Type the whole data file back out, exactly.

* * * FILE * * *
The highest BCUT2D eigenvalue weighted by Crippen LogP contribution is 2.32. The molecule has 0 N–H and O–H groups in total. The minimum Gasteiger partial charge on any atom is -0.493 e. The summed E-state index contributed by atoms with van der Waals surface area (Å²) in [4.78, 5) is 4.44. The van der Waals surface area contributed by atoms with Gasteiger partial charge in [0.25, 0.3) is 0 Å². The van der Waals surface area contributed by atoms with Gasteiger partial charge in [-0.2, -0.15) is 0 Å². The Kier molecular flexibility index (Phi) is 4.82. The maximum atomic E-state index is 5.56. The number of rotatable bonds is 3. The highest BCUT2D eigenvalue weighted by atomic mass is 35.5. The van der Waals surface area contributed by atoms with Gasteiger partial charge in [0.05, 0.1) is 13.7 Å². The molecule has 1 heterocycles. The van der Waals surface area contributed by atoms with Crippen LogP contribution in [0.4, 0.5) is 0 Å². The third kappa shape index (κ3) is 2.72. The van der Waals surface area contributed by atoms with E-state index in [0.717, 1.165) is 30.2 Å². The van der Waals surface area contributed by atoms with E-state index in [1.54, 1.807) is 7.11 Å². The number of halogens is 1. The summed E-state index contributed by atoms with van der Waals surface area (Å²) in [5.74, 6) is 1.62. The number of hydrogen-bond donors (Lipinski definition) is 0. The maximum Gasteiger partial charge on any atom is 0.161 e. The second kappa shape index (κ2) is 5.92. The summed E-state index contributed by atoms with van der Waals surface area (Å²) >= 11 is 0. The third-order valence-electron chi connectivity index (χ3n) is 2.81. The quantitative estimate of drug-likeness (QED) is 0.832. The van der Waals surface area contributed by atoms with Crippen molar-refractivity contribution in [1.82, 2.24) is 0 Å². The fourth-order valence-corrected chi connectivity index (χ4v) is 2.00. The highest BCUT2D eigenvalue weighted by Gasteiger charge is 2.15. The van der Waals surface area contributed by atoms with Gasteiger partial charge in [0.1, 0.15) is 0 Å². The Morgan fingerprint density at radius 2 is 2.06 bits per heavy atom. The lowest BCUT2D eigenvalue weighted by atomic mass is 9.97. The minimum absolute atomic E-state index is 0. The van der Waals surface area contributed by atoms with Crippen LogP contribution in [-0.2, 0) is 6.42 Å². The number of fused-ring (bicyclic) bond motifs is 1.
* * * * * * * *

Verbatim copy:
The highest BCUT2D eigenvalue weighted by Crippen LogP contribution is 2.32. The molecule has 0 N–H and O–H groups in total. The minimum Gasteiger partial charge on any atom is -0.493 e. The summed E-state index contributed by atoms with van der Waals surface area (Å²) in [4.78, 5) is 4.44. The van der Waals surface area contributed by atoms with Gasteiger partial charge in [0.25, 0.3) is 0 Å². The van der Waals surface area contributed by atoms with Gasteiger partial charge in [-0.2, -0.15) is 0 Å². The Kier molecular flexibility index (Phi) is 4.82. The maximum atomic E-state index is 5.56. The number of rotatable bonds is 3. The highest BCUT2D eigenvalue weighted by atomic mass is 35.5. The van der Waals surface area contributed by atoms with Gasteiger partial charge in [0.05, 0.1) is 13.7 Å². The molecule has 1 heterocycles. The van der Waals surface area contributed by atoms with Crippen LogP contribution in [0.4, 0.5) is 0 Å². The third kappa shape index (κ3) is 2.72. The van der Waals surface area contributed by atoms with E-state index in [0.717, 1.165) is 30.2 Å². The van der Waals surface area contributed by atoms with E-state index in [1.54, 1.807) is 7.11 Å². The number of halogens is 1. The summed E-state index contributed by atoms with van der Waals surface area (Å²) in [5.74, 6) is 1.62. The number of hydrogen-bond donors (Lipinski definition) is 0. The maximum Gasteiger partial charge on any atom is 0.161 e. The second kappa shape index (κ2) is 5.92. The summed E-state index contributed by atoms with van der Waals surface area (Å²) >= 11 is 0. The third-order valence-electron chi connectivity index (χ3n) is 2.81. The quantitative estimate of drug-likeness (QED) is 0.832. The van der Waals surface area contributed by atoms with Crippen molar-refractivity contribution in [1.82, 2.24) is 0 Å². The fourth-order valence-corrected chi connectivity index (χ4v) is 2.00. The highest BCUT2D eigenvalue weighted by Gasteiger charge is 2.15. The van der Waals surface area contributed by atoms with Gasteiger partial charge in [0.1, 0.15) is 0 Å². The Morgan fingerprint density at radius 2 is 2.06 bits per heavy atom. The lowest BCUT2D eigenvalue weighted by atomic mass is 9.97. The minimum absolute atomic E-state index is 0. The van der Waals surface area contributed by atoms with Crippen LogP contribution in [-0.2, 0) is 6.42 Å². The number of fused-ring (bicyclic) bond motifs is 1.